NC (voiceover): Number 10--"Britney's New Look." The boys are shocked at how much attention Britney Spears is getting in the media, interrupting political debates, important news stories, and sucking every common person's attention, and the news about her is not really that interesting either. She just does something stupid that in no way effects the world, but the world, for some reason, thinks that it does, and they hunt her down, trying to exploit what a pathetic blood-sucking creature she is, never realizing that they, themselves, are turning into the pathetic blood-sucking creatures. Even after she pushes herself to the limit, shooting herself, people still want to be in on the shit that nobody should care about. It talks about the obsession with celebrities our society has, but "South Park" asks the important question, "Who the fuck cares?" There's no doubt that people love bullshit, but this episode says, "For the love of God, get a fucking life and stop thinking how you can live through others!" It's like that show: "TMZ". You know, the...worst humanity has ever put on...in the...history of the human race...so terrible that I hate getting a clip to show you because I feel like getting the footage is giving them a fraction of support and that makes me feel like the devil...
NC: ...that fucking bad...
NC (voiceover): ...and yet people still watch them like they're saying something important, when all they're doing is praying somebody will blow their brains out to preserve whatever measly shreds of journalistic decency they have left.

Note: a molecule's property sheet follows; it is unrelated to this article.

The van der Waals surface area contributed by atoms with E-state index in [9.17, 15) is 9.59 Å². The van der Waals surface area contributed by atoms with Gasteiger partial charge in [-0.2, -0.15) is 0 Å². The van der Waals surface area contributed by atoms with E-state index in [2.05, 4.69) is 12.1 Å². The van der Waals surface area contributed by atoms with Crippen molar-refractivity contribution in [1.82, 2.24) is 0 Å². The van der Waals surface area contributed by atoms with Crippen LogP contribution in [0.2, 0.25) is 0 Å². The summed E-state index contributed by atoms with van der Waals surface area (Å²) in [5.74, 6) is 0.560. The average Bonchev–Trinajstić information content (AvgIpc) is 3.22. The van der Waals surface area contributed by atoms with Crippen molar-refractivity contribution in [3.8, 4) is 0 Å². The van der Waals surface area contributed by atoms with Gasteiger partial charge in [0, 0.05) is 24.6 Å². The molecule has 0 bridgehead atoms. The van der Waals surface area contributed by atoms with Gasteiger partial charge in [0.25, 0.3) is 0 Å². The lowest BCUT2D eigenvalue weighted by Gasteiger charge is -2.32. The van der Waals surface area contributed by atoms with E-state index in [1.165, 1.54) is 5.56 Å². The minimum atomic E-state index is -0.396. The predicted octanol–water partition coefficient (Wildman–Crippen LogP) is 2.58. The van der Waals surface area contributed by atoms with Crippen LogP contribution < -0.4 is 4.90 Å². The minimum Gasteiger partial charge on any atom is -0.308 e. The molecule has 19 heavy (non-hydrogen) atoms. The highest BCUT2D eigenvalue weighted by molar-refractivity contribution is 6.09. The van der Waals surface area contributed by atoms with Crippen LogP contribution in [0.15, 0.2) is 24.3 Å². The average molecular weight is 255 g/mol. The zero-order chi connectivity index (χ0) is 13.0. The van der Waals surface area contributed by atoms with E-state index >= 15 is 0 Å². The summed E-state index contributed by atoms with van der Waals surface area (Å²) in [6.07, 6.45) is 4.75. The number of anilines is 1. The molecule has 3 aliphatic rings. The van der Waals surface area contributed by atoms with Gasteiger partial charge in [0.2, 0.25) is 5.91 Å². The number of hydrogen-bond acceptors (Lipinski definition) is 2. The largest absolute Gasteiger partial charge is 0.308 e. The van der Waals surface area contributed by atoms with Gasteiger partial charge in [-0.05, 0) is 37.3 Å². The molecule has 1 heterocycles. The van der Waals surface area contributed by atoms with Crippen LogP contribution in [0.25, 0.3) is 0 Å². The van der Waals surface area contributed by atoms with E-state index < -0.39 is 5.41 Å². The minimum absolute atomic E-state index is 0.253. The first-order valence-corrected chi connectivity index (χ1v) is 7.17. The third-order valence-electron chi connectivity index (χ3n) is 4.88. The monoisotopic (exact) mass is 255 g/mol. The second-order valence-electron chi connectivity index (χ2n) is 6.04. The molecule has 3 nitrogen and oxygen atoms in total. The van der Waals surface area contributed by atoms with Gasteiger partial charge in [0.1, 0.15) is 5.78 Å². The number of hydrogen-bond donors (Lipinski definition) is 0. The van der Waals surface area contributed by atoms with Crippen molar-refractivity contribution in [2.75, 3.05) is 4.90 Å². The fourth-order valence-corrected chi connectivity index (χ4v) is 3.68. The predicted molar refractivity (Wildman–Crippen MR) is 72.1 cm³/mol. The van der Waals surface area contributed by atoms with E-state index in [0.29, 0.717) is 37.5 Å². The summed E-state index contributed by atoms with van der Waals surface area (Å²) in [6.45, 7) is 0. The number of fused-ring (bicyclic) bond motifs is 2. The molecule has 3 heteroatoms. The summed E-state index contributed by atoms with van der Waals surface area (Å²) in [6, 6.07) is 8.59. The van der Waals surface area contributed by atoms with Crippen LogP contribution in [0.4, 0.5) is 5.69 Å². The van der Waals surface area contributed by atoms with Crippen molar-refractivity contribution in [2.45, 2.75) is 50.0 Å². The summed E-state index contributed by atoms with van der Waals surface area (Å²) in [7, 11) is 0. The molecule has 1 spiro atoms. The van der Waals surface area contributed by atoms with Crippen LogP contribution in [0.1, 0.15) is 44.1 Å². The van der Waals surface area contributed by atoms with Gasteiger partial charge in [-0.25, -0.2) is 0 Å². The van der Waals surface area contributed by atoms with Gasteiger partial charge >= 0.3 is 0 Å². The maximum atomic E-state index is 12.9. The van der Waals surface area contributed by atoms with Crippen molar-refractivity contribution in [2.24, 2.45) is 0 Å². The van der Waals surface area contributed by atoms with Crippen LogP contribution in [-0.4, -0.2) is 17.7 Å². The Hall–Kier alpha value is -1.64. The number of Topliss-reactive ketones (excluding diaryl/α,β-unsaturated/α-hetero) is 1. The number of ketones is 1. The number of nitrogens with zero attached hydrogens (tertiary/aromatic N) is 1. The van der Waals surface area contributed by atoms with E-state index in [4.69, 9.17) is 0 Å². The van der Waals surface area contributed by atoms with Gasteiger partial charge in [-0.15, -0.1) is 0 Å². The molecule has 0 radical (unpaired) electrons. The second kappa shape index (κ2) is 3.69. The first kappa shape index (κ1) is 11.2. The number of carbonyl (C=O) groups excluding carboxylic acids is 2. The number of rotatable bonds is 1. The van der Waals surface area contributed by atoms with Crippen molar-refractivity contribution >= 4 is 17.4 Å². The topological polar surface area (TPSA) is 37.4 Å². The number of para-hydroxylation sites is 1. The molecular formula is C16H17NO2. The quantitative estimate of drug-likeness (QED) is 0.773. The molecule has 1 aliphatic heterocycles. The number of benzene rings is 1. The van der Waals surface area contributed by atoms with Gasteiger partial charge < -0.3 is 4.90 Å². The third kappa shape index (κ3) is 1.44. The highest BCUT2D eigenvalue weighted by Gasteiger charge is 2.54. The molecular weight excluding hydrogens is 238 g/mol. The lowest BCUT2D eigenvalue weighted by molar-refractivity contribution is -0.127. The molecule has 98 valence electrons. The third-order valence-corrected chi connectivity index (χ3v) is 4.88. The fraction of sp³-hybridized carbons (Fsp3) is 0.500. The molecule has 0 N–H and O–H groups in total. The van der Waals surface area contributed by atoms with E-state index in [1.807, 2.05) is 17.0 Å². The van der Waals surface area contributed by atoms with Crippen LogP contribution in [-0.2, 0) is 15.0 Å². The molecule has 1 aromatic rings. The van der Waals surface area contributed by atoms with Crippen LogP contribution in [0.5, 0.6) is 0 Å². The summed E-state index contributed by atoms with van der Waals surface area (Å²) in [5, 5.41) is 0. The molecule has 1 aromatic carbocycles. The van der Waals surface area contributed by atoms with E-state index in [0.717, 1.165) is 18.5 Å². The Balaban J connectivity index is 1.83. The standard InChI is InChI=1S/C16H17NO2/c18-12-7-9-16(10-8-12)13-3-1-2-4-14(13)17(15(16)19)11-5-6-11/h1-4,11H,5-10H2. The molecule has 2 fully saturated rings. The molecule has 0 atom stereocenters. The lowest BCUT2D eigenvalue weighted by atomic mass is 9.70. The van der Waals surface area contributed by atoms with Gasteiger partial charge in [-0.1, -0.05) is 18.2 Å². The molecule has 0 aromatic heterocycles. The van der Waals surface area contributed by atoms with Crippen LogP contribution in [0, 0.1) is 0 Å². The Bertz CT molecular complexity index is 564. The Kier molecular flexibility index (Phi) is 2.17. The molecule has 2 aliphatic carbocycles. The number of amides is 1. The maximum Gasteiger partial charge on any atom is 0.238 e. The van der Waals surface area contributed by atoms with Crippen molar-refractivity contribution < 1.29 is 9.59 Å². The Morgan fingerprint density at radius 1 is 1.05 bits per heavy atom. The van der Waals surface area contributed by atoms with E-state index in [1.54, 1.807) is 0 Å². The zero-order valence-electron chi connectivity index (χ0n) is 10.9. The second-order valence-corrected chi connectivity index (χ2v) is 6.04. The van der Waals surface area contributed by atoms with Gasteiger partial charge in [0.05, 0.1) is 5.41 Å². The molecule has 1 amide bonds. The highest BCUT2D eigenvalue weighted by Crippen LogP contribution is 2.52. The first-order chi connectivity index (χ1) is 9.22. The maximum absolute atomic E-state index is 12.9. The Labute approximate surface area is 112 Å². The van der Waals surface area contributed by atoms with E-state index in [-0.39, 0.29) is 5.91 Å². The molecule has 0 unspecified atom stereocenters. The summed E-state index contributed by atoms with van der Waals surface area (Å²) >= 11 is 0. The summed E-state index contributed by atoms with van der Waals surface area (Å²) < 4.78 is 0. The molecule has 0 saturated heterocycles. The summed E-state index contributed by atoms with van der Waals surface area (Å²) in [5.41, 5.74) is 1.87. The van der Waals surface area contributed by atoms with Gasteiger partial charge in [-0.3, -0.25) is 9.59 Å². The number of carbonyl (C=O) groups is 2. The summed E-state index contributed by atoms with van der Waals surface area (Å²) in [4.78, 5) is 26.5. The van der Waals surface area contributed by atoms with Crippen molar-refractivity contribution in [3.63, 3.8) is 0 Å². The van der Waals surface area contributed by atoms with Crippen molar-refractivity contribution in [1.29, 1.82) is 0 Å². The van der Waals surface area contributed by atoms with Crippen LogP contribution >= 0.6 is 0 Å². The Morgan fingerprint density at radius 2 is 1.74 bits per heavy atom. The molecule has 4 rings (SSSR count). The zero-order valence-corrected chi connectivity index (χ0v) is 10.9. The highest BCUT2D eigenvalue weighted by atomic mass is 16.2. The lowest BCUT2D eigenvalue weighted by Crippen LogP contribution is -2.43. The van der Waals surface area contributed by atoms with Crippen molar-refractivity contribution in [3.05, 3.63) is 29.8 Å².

The Dude (from “The Big Lebowski”): ...Jesus.
NC (voiceover): This episode exploits that showing when...
NC: ...oh, you know what, I'm gonna go on a little longer. FUCK THIS SHOW!!!!
(Over the next part, which shows footage of TMZ on TV, messages flash across the screen: "FUCK THIS SHOW!" "STOP IT YOU FUCKING IDIOTS!" "You CAN'T be this big of a loser! You just CAN'T!" "Seriously? I mean...SERIOUSLY???" "Give humanity some hope!" "Live your life!" "Do something outside!" "Kim Kardashian's Shoes? Who Gives a Dick?" "They are the Devil's Anal Warts!" "Just Stop!" "FUCK THIS SHOW!" The music playing in the background is Rosinni's The Storm from William Tell.)
NC (voiceover): If you're actually dumb enough to watch past the first two seconds without realizing it's sucking whatever intelligence you have, then you deserve your purgatory of rubbing tabloids on your genitalia, thinking you're getting laid and claiming to others you know how the world works, when really, you're just crying your virgin ass to sleep every night while eating your Dorrito and Cap'n Crunch sandwiches! No, seriously, you stab God every time you see this show! You rape a kitten every time you don't change the channel! FUCK THIS SHO--
NC: --not a fan.
(Back to footage of this episode)
NC (voiceover): This episode displays a lot of similar issues that were also brought up in "Raising the Bar", and while that was a great episode, I felt this one did the obsession with the horseshit not only first, but better. For whatever reason, there will always be a crowd for this stupid shit, and as long as there is, this episode will always hold relevance, unlike some other pieces of shit.